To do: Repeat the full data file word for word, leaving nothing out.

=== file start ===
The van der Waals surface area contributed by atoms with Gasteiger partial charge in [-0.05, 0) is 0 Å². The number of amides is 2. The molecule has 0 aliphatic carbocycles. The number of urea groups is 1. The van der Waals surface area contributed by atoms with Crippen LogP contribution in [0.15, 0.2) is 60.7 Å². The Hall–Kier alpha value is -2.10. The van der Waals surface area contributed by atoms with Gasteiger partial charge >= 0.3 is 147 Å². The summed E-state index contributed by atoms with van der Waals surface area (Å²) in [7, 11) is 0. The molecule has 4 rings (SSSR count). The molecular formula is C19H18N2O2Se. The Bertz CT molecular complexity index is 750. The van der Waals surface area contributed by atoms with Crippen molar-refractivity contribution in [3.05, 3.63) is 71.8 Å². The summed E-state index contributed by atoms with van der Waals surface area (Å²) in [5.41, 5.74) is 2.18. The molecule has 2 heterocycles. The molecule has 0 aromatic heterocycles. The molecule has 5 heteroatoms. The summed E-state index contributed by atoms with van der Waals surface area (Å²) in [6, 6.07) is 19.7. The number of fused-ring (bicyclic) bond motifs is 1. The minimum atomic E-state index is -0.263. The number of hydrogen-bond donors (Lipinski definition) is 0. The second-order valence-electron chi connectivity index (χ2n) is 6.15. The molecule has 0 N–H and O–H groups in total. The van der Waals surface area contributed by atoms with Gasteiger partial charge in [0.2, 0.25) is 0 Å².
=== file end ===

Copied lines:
The van der Waals surface area contributed by atoms with Gasteiger partial charge in [-0.05, 0) is 0 Å². The number of amides is 2. The molecule has 0 aliphatic carbocycles. The number of urea groups is 1. The van der Waals surface area contributed by atoms with Crippen LogP contribution in [0.15, 0.2) is 60.7 Å². The Hall–Kier alpha value is -2.10. The van der Waals surface area contributed by atoms with Gasteiger partial charge >= 0.3 is 147 Å². The summed E-state index contributed by atoms with van der Waals surface area (Å²) in [7, 11) is 0. The molecule has 4 rings (SSSR count). The molecular formula is C19H18N2O2Se. The Bertz CT molecular complexity index is 750. The van der Waals surface area contributed by atoms with Crippen molar-refractivity contribution in [3.05, 3.63) is 71.8 Å². The summed E-state index contributed by atoms with van der Waals surface area (Å²) in [5.41, 5.74) is 2.18. The molecule has 2 heterocycles. The molecule has 0 aromatic heterocycles. The molecule has 5 heteroatoms. The summed E-state index contributed by atoms with van der Waals surface area (Å²) in [6, 6.07) is 19.7. The number of fused-ring (bicyclic) bond motifs is 1. The minimum atomic E-state index is -0.263. The number of hydrogen-bond donors (Lipinski definition) is 0. The second-order valence-electron chi connectivity index (χ2n) is 6.15. The molecule has 0 N–H and O–H groups in total. The van der Waals surface area contributed by atoms with Gasteiger partial charge in [0.2, 0.25) is 0 Å².